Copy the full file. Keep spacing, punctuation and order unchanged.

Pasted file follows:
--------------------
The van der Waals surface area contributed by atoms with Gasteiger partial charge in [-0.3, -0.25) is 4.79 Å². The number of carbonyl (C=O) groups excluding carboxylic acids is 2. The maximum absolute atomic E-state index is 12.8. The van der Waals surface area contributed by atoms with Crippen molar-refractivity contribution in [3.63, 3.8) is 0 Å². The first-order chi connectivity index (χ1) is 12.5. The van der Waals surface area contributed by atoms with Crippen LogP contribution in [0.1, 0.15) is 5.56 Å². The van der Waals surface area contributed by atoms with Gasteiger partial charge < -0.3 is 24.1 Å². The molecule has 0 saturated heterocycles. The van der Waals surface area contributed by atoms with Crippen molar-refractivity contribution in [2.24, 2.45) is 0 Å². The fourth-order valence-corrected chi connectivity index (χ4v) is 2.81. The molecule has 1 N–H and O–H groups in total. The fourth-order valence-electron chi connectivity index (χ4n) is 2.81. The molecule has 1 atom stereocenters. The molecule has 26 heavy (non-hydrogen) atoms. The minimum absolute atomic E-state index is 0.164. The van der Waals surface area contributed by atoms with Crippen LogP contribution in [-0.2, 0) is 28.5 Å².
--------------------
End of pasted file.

The van der Waals surface area contributed by atoms with Gasteiger partial charge in [-0.3, -0.25) is 4.79 Å². The number of carbonyl (C=O) groups excluding carboxylic acids is 2. The maximum absolute atomic E-state index is 12.8. The van der Waals surface area contributed by atoms with Crippen molar-refractivity contribution in [3.63, 3.8) is 0 Å². The first-order chi connectivity index (χ1) is 12.5. The van der Waals surface area contributed by atoms with Crippen LogP contribution in [0.1, 0.15) is 5.56 Å². The van der Waals surface area contributed by atoms with Gasteiger partial charge < -0.3 is 24.1 Å². The molecule has 0 saturated heterocycles. The van der Waals surface area contributed by atoms with Crippen molar-refractivity contribution in [2.24, 2.45) is 0 Å². The fourth-order valence-corrected chi connectivity index (χ4v) is 2.81. The molecule has 1 N–H and O–H groups in total. The fourth-order valence-electron chi connectivity index (χ4n) is 2.81. The molecule has 1 atom stereocenters. The molecule has 26 heavy (non-hydrogen) atoms. The minimum absolute atomic E-state index is 0.164. The van der Waals surface area contributed by atoms with Crippen LogP contribution in [-0.2, 0) is 28.5 Å².